After graduating in 2015, Sinead moved to Dublin and worked as an administrative assistant at an architectural firm for a year. She then spent some time travelling around Europe, and eventually returned to Australia to complete her postgraduate studies. 

In 2017, Sinead was accepted into the Juris Doctor program at the Australian National University in Canberra. She graduated at the end of 2019, and was admitted to practice as a lawyer in August 2020.   

Whilst completing her postgraduate studies Sinead initiated a pro-bono parole program for women in the ACT. 

 

‘The McKenna Taylor Women’s Pro-Bono Parole Program provides free legal advice to all female detainees inside the ACT prison system, in relation to their parole applications.’ 

‘In my last semester of university, I had the opportunity to go into a prison with a small group of students to deliver a series of legal education sessions about issues relevant to prisoners, including parole. We were placed with the women’s cohort. During this process, I became aware of how vulnerable women in prison are, and just how difficult it can be for them to go through the parole process alone.’

‘For most prisoners, being granted parole can mean getting released from custody months, or even years earlier than they might otherwise. Unfortunately, Legal Aid does not currently provide funding for legal representation at parole hearings in the ACT, which means that most prisoners have to appear self-represented.’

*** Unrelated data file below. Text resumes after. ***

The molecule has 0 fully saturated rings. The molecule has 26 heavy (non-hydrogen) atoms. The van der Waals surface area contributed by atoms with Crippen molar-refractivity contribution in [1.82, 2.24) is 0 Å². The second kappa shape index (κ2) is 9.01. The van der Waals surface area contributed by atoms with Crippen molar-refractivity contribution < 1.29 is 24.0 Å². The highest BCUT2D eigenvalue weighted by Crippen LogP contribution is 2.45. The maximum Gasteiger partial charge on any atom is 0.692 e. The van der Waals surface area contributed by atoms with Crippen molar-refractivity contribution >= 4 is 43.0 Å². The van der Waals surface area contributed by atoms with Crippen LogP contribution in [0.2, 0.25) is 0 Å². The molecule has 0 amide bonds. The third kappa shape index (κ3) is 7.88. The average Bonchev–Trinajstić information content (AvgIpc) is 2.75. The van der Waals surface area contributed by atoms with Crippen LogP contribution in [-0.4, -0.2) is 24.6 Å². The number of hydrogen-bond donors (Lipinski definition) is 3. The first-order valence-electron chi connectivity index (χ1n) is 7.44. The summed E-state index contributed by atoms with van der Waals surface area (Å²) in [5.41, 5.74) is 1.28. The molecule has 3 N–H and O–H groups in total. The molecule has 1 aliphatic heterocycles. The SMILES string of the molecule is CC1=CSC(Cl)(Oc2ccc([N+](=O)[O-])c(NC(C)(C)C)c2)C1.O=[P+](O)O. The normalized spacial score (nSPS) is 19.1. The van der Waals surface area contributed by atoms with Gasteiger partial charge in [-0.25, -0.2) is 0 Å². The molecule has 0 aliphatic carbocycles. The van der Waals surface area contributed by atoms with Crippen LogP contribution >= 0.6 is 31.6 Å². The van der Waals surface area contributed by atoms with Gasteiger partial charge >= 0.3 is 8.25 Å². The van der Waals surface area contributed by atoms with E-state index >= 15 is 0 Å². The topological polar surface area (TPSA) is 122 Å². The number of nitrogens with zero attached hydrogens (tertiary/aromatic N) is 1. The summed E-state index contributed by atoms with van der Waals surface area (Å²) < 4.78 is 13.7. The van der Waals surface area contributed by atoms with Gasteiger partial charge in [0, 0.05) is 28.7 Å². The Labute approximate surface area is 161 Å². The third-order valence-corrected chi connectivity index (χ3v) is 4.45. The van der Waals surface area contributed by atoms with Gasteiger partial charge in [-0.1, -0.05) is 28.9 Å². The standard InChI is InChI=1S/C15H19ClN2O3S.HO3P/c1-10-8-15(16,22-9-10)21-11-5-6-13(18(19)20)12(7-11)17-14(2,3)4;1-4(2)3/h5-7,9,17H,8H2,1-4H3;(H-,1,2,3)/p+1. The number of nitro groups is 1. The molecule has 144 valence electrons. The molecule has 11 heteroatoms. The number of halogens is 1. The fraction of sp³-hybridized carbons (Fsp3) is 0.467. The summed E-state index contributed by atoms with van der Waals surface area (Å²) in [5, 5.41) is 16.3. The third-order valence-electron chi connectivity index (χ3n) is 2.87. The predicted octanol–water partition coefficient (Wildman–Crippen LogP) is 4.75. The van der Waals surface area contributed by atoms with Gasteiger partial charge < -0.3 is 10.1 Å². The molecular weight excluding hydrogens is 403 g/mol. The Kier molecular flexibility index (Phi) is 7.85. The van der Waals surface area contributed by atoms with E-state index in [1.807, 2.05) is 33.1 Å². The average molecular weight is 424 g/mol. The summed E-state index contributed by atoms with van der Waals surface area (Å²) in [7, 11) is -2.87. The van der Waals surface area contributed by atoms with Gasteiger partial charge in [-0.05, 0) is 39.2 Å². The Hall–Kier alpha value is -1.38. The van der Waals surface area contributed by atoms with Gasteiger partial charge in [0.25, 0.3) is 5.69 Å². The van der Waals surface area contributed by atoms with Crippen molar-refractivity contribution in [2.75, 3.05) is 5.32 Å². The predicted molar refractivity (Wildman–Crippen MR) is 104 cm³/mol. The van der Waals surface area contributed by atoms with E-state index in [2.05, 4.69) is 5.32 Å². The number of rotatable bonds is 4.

Education State Forum

Sinead Allen after receiving admission to practice law.

‘I happened to also be working at a criminal defence firm, where the lawyers would often run parole hearings for private clients. The partners had previously expressed an interest in doing more pro-bono work, so I approached them with the idea for the program and they were on board straight away! The program has been up and running for about six months and so far, we have 11 women referred to the program.’

Sinead acknowledges her time as a Rural Youth Ambassador as an important experience. 

‘It was a very empowering experience, and helped me to realise that what I had to say was important. It also helped me to appreciate some of the extra barriers that I have had to overcome to get to where I am today, having attended a rural public school. In saying that, attending a rural public school also equipped me with a lot of unique skills and experiences that have helped me to succeed over the last 10 years.’